How many counties band together like this one to put on a year’s worth of events to acknowledge its unique and diverse history?I’d guess not many, which is why I’ve found Platte County’s 175th Anniversary Celebration so fascinating. It concluded Sunday with a display and concert at the Wilson Center for Performing Arts inside Platte County High School.
Hundreds showed up to take a look back at other events and enjoy a selection of music, including the “world premiere” of Platte City native Michael E. Anderson’s commissioned piece written specifically for this occasion.
Certainly, individuals involved, specifically chairman Pat Medill, have set a standard for those in the future.
Obviously, more anniversaries will occur, and attendance and attention for this year’s celebration warrant consideration of similar events when Platte County turns 200, 250 or even 500. A sort of grassroots movement from citizens intent on sharing stories from the past led to a unique selection of guest speakers, music and fun.
And history can be boring, so I praise the organizers for doing what they could to make events fun.
I came in on this celebration somewhere about the middle.
It started with a commemorative ceremony on New Year’s Eve of 2013. It grew to include a historical homes tour, a ceremony dedicated to a Confederate Civil War monument in Camden Point and a series of presentations to honor Platte County’s Native American history. There was plenty more, and all were well attended.
There were books and artwork. The county adopted an official tree (the Paw Paw) and bird (the Great Blue Heron). There’s even an official migratory bird, the ruby-throated hummingbird.
Making your region unique and drawing attention to it can only be beneficial. Many have taken notice of Platte County’s efforts, and they could serve to inspire other counties to consider a similar project.
Hopefully, some from the younger generation have been inspired, as well.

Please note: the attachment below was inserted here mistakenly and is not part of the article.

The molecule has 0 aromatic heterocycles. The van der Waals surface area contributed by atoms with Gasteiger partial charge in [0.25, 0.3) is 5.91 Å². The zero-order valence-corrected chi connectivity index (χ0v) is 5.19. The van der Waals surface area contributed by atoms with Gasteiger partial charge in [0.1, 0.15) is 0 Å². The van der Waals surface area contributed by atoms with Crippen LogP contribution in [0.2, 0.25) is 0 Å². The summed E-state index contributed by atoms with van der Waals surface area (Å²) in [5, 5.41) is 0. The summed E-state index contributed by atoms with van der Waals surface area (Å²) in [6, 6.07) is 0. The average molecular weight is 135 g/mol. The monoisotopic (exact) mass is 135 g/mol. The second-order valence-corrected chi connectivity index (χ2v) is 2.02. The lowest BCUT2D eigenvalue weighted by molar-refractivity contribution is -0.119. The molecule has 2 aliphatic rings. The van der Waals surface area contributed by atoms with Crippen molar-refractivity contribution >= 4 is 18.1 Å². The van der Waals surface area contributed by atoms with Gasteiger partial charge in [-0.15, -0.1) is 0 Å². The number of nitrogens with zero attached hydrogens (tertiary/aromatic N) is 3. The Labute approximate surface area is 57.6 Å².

I don’t expect any immediate results, but it’s never too early to think about what comes next and what other stories of Platte County’s history can be told in the future.
What could we possibly be discussing in 2039 as we look back on 200 years of history? What events from the 1940s to the present will deserve a little added attention as time ticks away on those days?
Interesting questions to consider.
A quick notation to fix an oversight from last week.
We ran a photo of citizens working on a mural in downtown Weston, Mo. Nan Taylor and Mary Jo Heidrick were shown and credited for their work, but I left out Susan Grinlinton, who also has spent time helping decorate the city’s former jail building with artwork that helps depict its history.
The building now serves as a restroom for a downtown park. The artwork shows a lawman guarding the former jail and adds faux barred windows with prisoners depicted “inside.”
All three certainly deserve credit for a neat project.
Another quick update involves the upcoming open forum Platte County R-3 officials will host on Oct. 30 regarding the district’s growth management plan. The location has been moved to the forum room inside Platte City Middle School, located at 900 Pirate Dr. in Platte City.
The event will still begin at 6 p.m.
Citizens are encouraged to show up and submit questions. District officials will then answer them in an organized manner. This has the ability to be very productive and interesting at the same time. This will be the first of many public discussions regarding a difficult issue for voters.
Ross Martin is publisher of The Citizen. He may be reached via email at firstname.lastname@example.org. Follow him on Twitter: @Citizen_Ross.